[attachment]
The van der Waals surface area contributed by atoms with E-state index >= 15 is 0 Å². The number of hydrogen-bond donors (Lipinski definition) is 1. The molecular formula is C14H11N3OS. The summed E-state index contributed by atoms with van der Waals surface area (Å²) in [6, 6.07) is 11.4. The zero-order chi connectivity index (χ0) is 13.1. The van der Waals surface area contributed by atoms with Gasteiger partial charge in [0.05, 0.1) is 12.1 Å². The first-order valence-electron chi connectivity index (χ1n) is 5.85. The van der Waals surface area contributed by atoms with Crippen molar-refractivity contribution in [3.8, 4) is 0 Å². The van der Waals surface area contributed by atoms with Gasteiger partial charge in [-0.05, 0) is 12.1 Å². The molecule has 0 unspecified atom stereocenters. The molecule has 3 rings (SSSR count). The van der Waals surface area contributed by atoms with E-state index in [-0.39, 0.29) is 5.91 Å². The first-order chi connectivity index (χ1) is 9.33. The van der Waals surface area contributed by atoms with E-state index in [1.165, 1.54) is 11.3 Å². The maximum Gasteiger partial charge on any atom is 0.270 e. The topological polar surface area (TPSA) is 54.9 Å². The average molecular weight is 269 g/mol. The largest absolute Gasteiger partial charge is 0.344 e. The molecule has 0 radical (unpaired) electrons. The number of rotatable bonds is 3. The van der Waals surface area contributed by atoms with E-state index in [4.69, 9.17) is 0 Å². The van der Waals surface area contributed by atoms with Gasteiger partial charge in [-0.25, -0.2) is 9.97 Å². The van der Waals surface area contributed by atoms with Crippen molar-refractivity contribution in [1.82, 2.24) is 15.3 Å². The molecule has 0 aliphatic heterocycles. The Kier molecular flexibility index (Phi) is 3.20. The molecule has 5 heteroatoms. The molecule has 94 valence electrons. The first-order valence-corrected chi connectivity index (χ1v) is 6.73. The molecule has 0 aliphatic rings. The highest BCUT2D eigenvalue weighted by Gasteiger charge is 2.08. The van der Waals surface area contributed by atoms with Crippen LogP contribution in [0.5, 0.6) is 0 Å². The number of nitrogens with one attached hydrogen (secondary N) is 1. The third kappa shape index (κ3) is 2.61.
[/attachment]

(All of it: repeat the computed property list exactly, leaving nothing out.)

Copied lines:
The van der Waals surface area contributed by atoms with E-state index >= 15 is 0 Å². The number of hydrogen-bond donors (Lipinski definition) is 1. The molecular formula is C14H11N3OS. The summed E-state index contributed by atoms with van der Waals surface area (Å²) in [6, 6.07) is 11.4. The zero-order chi connectivity index (χ0) is 13.1. The van der Waals surface area contributed by atoms with Gasteiger partial charge in [0.05, 0.1) is 12.1 Å². The first-order valence-electron chi connectivity index (χ1n) is 5.85. The van der Waals surface area contributed by atoms with Crippen molar-refractivity contribution in [3.8, 4) is 0 Å². The van der Waals surface area contributed by atoms with Gasteiger partial charge in [-0.05, 0) is 12.1 Å². The molecule has 0 unspecified atom stereocenters. The molecule has 3 rings (SSSR count). The van der Waals surface area contributed by atoms with E-state index in [-0.39, 0.29) is 5.91 Å². The first-order chi connectivity index (χ1) is 9.33. The van der Waals surface area contributed by atoms with E-state index in [1.165, 1.54) is 11.3 Å². The maximum Gasteiger partial charge on any atom is 0.270 e. The topological polar surface area (TPSA) is 54.9 Å². The average molecular weight is 269 g/mol. The largest absolute Gasteiger partial charge is 0.344 e. The molecule has 0 radical (unpaired) electrons. The number of rotatable bonds is 3. The van der Waals surface area contributed by atoms with E-state index in [4.69, 9.17) is 0 Å². The van der Waals surface area contributed by atoms with Gasteiger partial charge in [-0.25, -0.2) is 9.97 Å². The van der Waals surface area contributed by atoms with Crippen molar-refractivity contribution in [1.82, 2.24) is 15.3 Å². The molecule has 0 aliphatic heterocycles. The Kier molecular flexibility index (Phi) is 3.20. The molecule has 5 heteroatoms. The molecule has 94 valence electrons. The first-order valence-corrected chi connectivity index (χ1v) is 6.73. The molecule has 0 aliphatic rings. The highest BCUT2D eigenvalue weighted by Gasteiger charge is 2.08. The van der Waals surface area contributed by atoms with Crippen LogP contribution in [0.5, 0.6) is 0 Å². The number of nitrogens with one attached hydrogen (secondary N) is 1. The third kappa shape index (κ3) is 2.61.